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" It is a pleasure to stand upon the shore, and to see ships tossed upon the sea : a pleasure to stand in the window of a castle, and to see a battle and the adventures thereof below : but no pleasure is comparable to the standing upon the vantage ground... "
The British Prose Writers - Page 9
1821
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The Eclectic Review, Volume 22; Volume 86

Samuel Greatheed, Daniel Parken, Theophilus Williams, Josiah Conder, Thomas Price, Jonathan Edwards Ryland, Edwin Paxton Hood - English literature - 1847 - 806 pages
...the consciousness of maintaining the right is a richer reward than the highest literary honors. Yet ' no pleasure is comparable to the standing upon the...prospect be with pity, and not with swelling or pride.' It is not as literary athlete that we contend in the educational nrena. We have no secular interests...
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The Eclectic review. vol. 1-New [8th]

1847 - 796 pages
...the consciousness of maintaining the right is a richer reward than the highest literary honors. Yet ' no pleasure is comparable to the standing upon the...prospect be with pity, and not with swelling or pride.' It is not as literary athlete that we contend in the educational arena. We have no secular interests...
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The claims of the gospel on the young

Joel Parker - 1847 - 152 pages
...adventures thereof below; but no pleasure is comparable to standing on the vantage-ground of truth, and to see the errors and wanderings, and mists and tempests, in the vale below." The comparison is a beautiful one ; yet, I confess, it seems to me to be incomplete. It needs a crowning...
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Western Miscellany, Volume 1

Benjamin Franklin Ells - American literature - 1778 - 392 pages
...battle, and the adventures thereof below ; • •. n<i fleai-ure is comparable to the standing on the vantage ground of truth — a hill not to be commanded,...always clear and serene — and to see the errors, the wanderings, the mists, and tempests, in the vale below ; always that this prospect be with pity,...
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Nasology: Or, Hints Towards a Classification of Noses

George Jabet - Character - 1848 - 284 pages
...upon the sea ; a pleasure to stand in the window of a castle, and to see a battle and the adventures thereof below ; but no pleasure is comparable to the standing upon the vantage ground of Truth, and to see the errors and wanderings, and mists and tempests in the sea below ;'f so * New Atlantis....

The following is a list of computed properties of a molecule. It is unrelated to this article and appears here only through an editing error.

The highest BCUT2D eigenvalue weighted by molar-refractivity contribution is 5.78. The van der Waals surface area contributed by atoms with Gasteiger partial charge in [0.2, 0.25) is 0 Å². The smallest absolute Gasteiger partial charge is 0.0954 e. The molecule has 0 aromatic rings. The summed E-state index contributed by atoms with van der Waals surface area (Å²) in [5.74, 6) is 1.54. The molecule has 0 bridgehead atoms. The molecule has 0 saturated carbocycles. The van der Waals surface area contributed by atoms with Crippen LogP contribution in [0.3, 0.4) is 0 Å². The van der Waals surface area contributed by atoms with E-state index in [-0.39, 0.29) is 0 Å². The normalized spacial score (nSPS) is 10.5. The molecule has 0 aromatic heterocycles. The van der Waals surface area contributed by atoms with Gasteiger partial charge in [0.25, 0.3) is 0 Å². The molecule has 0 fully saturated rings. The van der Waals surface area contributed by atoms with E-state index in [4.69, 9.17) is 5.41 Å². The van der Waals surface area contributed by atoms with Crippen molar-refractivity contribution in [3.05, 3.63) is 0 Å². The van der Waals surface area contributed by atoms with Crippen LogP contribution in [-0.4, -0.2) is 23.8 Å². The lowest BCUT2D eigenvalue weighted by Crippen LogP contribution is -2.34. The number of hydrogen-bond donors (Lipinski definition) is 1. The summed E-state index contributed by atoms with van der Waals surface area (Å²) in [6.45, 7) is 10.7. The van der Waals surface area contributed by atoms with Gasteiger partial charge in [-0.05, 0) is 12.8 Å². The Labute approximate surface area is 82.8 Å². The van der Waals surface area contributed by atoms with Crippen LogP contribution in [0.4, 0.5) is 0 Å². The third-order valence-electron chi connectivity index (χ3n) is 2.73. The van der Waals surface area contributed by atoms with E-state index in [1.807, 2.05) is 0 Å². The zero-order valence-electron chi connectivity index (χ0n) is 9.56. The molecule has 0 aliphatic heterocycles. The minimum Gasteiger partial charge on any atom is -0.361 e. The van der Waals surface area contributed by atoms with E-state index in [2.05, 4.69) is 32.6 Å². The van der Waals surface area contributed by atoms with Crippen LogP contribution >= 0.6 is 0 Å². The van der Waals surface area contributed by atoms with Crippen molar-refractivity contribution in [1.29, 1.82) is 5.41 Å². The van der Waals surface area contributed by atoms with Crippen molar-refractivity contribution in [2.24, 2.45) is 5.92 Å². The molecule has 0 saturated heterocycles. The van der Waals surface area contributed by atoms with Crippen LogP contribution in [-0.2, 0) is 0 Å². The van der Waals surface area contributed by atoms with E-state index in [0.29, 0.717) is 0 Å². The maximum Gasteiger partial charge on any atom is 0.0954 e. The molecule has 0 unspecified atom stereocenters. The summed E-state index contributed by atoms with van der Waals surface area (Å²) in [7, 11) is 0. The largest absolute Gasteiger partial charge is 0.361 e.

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A Treatise on the Conduct of the Understanding

John Locke - Intellect - 1849 - 372 pages
...see a battle, and the adventures thereof below : but no pleasure is comparable to the standing upsn the vantage ground of truth, (a hill not to be commanded,...where the air is always clear and serene,) and to see ths errors, and wanderings, and mists, and tempests in the vale below :" so always that this prospect...
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The Worthies of Westmorland: Or, Notable Persons Born in that ..., Volume 1

George Atkinson - Cumbria (England) - 1849 - 330 pages
...height whence we ought to survey so vast a subject — to the vantageground of truth ; whence we may see the errors, and wanderings, and mists, and tempests, in the vale below; whence we may track him through the windings of his varied life ; watch his progress from youth to...
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The Works of Francis Bacon, Lord Chancellor of England, Volume 1

Francis Bacon - Biography - 1850 - 590 pages
...below : bul no pleasure is comparable to the stand-j ing upon ihe vanlage ground of truth, (a hill notJ ies of heat and cold, doth not impugn the cause rendered, that contraction of pores is inc wanderings-and miste, and lempesls in Ihe vale below :"JSo always lhat this prospecl be with pity,...
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The British Journal of Homoeopathy, Volume 9

John James Drysdale, Robert Ellis Dudgeon, Richard Hughes, John Rutherfurd Russell - Homeopathy - 1851 - 746 pages
...upon the sea ; a pleasure to stand in the window of a castle, and to see a battle, and the adventures thereof below : but no pleasure is comparable to the...prospect be with pity, and not with swelling or pride." — BACON. EVERY department of nature which has hitherto been successfully studied, so as to constitute...
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Select English poetry, with notes by E. Hughes

Edward Hughes - 1851 - 362 pages
...upon the sea ; a pleasure to stand in the window of a castle, and to see a battle, and the adventures thereof below; but no pleasure is comparable to the...prospect be with pity, and not with swelling or pride." — Bacon's Essays. DerimHims. Etymology. Perilous. Incumbent. Cheerful. Skill. Suspended. Suffering....
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